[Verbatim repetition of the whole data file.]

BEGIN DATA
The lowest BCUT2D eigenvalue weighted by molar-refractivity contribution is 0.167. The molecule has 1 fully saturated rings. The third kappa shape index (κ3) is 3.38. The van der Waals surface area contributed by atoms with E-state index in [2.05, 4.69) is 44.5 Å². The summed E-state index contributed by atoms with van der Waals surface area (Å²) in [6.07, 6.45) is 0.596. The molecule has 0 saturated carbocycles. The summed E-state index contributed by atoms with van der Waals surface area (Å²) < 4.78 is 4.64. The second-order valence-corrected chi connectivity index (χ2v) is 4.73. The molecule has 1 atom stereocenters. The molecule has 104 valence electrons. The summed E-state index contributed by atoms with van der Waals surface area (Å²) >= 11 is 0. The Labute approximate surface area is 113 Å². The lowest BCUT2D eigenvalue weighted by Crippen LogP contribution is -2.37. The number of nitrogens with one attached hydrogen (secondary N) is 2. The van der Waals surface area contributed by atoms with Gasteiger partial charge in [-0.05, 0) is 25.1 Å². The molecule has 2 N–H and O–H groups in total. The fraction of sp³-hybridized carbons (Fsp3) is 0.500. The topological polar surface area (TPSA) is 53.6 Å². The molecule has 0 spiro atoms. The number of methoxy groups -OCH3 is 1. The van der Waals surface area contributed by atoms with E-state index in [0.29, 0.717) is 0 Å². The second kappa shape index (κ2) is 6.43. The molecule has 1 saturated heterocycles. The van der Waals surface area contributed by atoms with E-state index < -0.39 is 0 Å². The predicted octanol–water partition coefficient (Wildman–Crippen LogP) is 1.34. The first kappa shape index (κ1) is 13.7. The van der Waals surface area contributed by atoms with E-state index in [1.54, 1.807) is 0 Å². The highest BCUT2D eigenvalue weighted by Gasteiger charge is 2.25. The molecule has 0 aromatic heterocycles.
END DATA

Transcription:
The lowest BCUT2D eigenvalue weighted by molar-refractivity contribution is 0.167. The molecule has 1 fully saturated rings. The third kappa shape index (κ3) is 3.38. The van der Waals surface area contributed by atoms with E-state index in [2.05, 4.69) is 44.5 Å². The summed E-state index contributed by atoms with van der Waals surface area (Å²) in [6.07, 6.45) is 0.596. The molecule has 0 saturated carbocycles. The summed E-state index contributed by atoms with van der Waals surface area (Å²) < 4.78 is 4.64. The second-order valence-corrected chi connectivity index (χ2v) is 4.73. The molecule has 1 atom stereocenters. The molecule has 104 valence electrons. The summed E-state index contributed by atoms with van der Waals surface area (Å²) >= 11 is 0. The Labute approximate surface area is 113 Å². The lowest BCUT2D eigenvalue weighted by Crippen LogP contribution is -2.37. The number of nitrogens with one attached hydrogen (secondary N) is 2. The van der Waals surface area contributed by atoms with Gasteiger partial charge in [-0.05, 0) is 25.1 Å². The molecule has 2 N–H and O–H groups in total. The fraction of sp³-hybridized carbons (Fsp3) is 0.500. The topological polar surface area (TPSA) is 53.6 Å². The molecule has 0 spiro atoms. The number of methoxy groups -OCH3 is 1. The van der Waals surface area contributed by atoms with E-state index in [0.29, 0.717) is 0 Å². The second kappa shape index (κ2) is 6.43. The molecule has 1 saturated heterocycles. The van der Waals surface area contributed by atoms with E-state index < -0.39 is 0 Å². The predicted octanol–water partition coefficient (Wildman–Crippen LogP) is 1.34. The first kappa shape index (κ1) is 13.7. The van der Waals surface area contributed by atoms with E-state index in [1.54, 1.807) is 0 Å². The highest BCUT2D eigenvalue weighted by Gasteiger charge is 2.25. The molecule has 0 aromatic heterocycles.